Salim Tamari is an Institute for Palestine Studies (IPS) senior fellow and the former director of the IPS-affiliated Institute of Jerusalem Studies. He is editor of Jerusalem Quarterly and Hawliyyat al Quds. He is professor of sociology at Birzeit University and an adjunct professor at the Center for Contemporary Arab Studies at Georgetown University. He has authored several works on urban culture, political sociology, biography and social history, and the social history of the Eastern Mediterranean. Recent publications include Year of the Locust: Palestine and Syria during WWI (UC Press, 2010); Ihsan's War: The Intimate Life of an Ottoman Soldier (IPS, Beirut, 2008); The Mountain Against the Sea (University of California Press, 2008); Biography and Social History of Bilad al Sham (edited with I. Nassar,2007, Beirut IPS); Pilgrims, Lepers, and Stuffed Cabbage: Essays on Jerusalem's Cultural History (edited, with I. Nassar, IJS, 2005) and Essays on the Cultural History of Ottoman and Mandate Jerusalem (editor, IJS, 2005). Tamari has served as visiting professor, University of California at Berkeley (2005, 2007, 2008); Eric Lane Fellow, Cambridge University (2008); lecturer in Mediterranean Studies Venice University (2002-present); among other posts.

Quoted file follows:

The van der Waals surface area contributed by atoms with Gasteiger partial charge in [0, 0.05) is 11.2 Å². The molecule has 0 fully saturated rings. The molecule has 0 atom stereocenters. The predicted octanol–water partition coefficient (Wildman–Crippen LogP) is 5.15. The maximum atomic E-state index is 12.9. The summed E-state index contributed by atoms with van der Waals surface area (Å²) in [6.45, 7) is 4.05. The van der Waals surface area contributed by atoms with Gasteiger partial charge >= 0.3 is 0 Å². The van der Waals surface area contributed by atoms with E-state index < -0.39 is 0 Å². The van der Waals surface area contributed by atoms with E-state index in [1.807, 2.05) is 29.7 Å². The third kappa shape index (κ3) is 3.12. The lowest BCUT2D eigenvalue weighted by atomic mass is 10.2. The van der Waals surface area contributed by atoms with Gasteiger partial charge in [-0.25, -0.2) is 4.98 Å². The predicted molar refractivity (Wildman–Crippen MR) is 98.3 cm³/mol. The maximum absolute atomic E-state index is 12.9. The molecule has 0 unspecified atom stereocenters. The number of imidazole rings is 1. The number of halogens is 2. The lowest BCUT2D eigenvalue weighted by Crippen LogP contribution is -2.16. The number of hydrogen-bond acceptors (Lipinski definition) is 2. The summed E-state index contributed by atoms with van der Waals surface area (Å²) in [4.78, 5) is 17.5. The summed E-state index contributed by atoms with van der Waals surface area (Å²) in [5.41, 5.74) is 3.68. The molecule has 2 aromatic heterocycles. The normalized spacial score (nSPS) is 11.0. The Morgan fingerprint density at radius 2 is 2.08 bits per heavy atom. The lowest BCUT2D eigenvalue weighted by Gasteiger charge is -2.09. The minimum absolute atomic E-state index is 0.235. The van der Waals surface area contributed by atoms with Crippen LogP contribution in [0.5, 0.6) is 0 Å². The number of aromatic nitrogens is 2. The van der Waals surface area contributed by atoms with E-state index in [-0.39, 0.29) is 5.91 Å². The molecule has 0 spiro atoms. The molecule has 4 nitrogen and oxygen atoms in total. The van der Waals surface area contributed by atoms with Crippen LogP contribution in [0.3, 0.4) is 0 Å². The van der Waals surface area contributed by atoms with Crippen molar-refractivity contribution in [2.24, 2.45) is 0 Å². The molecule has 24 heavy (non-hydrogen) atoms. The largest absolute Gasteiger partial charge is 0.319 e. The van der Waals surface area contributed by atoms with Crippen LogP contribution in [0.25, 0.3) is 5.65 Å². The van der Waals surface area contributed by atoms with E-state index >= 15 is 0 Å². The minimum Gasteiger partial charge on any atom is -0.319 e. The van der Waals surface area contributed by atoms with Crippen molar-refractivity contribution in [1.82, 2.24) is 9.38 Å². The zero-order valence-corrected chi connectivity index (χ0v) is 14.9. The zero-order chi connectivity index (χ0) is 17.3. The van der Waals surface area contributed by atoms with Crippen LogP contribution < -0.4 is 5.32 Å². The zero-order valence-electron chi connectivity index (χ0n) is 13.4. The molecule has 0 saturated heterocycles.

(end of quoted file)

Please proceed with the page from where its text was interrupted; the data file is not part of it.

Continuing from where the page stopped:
Tamari was nominated by the Department of Theater and Performance Studies.

Nitza Tenenblat


Professor of Theater

University of Brasília

FSI-Humanities Center International Visitor

Nov-Dec 2021

Nitza Tenenblat is an artist and currently teaches at the Theatre Arts Undergraduate and Graduate Programs of the University of Brasília, Brazil, where she leads the Criação em Coletivo para a CenaResearch Group. Its research projects include aesthetic, technical, political, and ethical aspects of production. Within this research group,Tenenblat is a founding member of Coletiva Teatro, a group theater in residence at the University of Brasilia. As theater director, Tenenblat seeks to develop and aestheticize research into practice as results. At the Coletiva Teatro she coordinates and directs activities such as artistic interventions, the presentation of articles and technical demonstrations, theater workshops, story-telling sessions, and theater performances.